Yup. For non-registered DIMMs, the delta in raw materials cost is 12.5%, give or take (9 DRAM chips per bank instead of 8 ). There's really no excuse for not including ECC support on all but the lowest of budget platforms. This is one of the reasons I've stuck with AMD longer than most other PC enthusiasts.

Edit: And it is also the reason I'm not a big fan of using AMD's APUs on the desktop -- APU product line has no ECC support. For ECC you need to use AM2/AM3/AM3+.
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Re: bitrot in Windows

Postposted on Thu Jun 26, 2014 4:06 pm

At home I have a NA$4Free system that doubles as a VM host courtesy of VirtualBox + phpVirtualBox. By keeping the virtual disks on a ZFS volume, they're protect via the superior host file system.

Actually I've found ECC to be cheaper than regular RAM in some cases. A 16 GB stick of registered 1.35v DDR3 1600 Mhz memory was ~$125 where as the enthusiast 16 GB kits of two or four DIMMs were $140 to $160. Sometimes the market does weird things is you look around.

Intel needs to be called out on keeping this feature in the professional/server realm. I'd prefer this to be an option a consumer can make on their own without paying a price premium beyond the DIMMs.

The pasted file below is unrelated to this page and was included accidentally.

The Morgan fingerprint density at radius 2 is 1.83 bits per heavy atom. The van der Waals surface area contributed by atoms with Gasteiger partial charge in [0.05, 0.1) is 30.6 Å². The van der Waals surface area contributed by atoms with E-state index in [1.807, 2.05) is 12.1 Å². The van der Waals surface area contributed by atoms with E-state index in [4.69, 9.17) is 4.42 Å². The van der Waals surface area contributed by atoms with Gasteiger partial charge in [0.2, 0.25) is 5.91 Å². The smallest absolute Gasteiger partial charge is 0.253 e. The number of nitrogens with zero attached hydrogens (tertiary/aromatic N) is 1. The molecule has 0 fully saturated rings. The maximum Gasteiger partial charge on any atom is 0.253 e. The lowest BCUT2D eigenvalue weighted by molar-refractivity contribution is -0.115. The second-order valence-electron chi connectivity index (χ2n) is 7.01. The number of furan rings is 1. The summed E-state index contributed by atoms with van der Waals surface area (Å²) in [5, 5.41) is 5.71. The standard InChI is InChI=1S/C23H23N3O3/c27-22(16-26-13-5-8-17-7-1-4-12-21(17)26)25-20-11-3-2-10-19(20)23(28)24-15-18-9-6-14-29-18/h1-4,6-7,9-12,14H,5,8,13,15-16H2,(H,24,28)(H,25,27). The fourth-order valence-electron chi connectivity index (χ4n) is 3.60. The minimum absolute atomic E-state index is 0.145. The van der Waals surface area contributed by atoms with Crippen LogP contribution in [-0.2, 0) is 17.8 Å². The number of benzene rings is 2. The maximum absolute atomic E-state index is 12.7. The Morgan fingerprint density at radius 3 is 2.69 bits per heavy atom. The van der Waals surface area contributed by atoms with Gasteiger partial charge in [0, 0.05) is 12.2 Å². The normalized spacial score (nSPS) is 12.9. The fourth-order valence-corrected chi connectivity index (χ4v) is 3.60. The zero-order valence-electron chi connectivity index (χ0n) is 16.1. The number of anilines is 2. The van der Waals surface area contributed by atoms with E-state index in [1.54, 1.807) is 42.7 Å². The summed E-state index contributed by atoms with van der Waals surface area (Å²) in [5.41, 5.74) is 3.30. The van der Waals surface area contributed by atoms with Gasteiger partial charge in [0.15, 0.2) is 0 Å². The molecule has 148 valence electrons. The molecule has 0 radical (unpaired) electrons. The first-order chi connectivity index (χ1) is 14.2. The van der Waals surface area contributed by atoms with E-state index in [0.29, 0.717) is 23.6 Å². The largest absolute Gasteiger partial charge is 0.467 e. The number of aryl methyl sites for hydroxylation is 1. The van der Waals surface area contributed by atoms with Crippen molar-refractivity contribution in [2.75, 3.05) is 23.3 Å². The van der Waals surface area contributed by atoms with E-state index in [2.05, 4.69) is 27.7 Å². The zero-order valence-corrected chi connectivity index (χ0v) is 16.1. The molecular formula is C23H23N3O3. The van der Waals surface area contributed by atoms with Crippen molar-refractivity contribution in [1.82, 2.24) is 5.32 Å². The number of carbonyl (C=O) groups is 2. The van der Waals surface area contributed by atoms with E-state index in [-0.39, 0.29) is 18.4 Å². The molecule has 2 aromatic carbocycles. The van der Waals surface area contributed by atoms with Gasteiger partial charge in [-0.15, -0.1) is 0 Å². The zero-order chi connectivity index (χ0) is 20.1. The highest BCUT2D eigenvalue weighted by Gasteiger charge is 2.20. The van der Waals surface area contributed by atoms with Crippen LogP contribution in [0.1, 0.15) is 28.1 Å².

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Re: bitrot in Windows

Postposted on Sun Jun 29, 2014 11:59 am

While bitrot is a real thing, as HDDs' sectors are ECC protected, it is (fortunately) a rare event. So it is difficult that the problem Ars described was due to real bitrot.

The ECC protection should detect and recover most errors. Basically, three scenarios are possible:
- detected single bit error: it should be detected _and_ corrected. This evenience is logged by the HDD firmware but will not cause any harm, as the OS will receive correct informations;
- detected multi bit error: this will result in a "bad sector" error and the HDD firmware will refuse to pass the information to the OS;
- undetected multi bit error: this is the most dangerous condition. The HDD firmware will pass BAD data to the OS.

A "real" bitrot happens when a correctly-written information is altered due to external condition and/or due to the intrisic limits of magnetic storage. This kind of bitrot will generally alter a single bit, so that the ECC code will recover it harmlessy. A periodic check of HDD SMART data will highlight some ECC read errors, so the HDD can be swapped out before a real problem happens. Even multi-bit rot have good probability to be spotted by the ECC check, so the OS will receive a "bad sector" error and can re-read the same data from the RAID array.

The real problem is when a multi-bit rot is _not_ detected and so the OS can receive bad data. However, in normal condition (and in monitored systems) this should be a really rare event.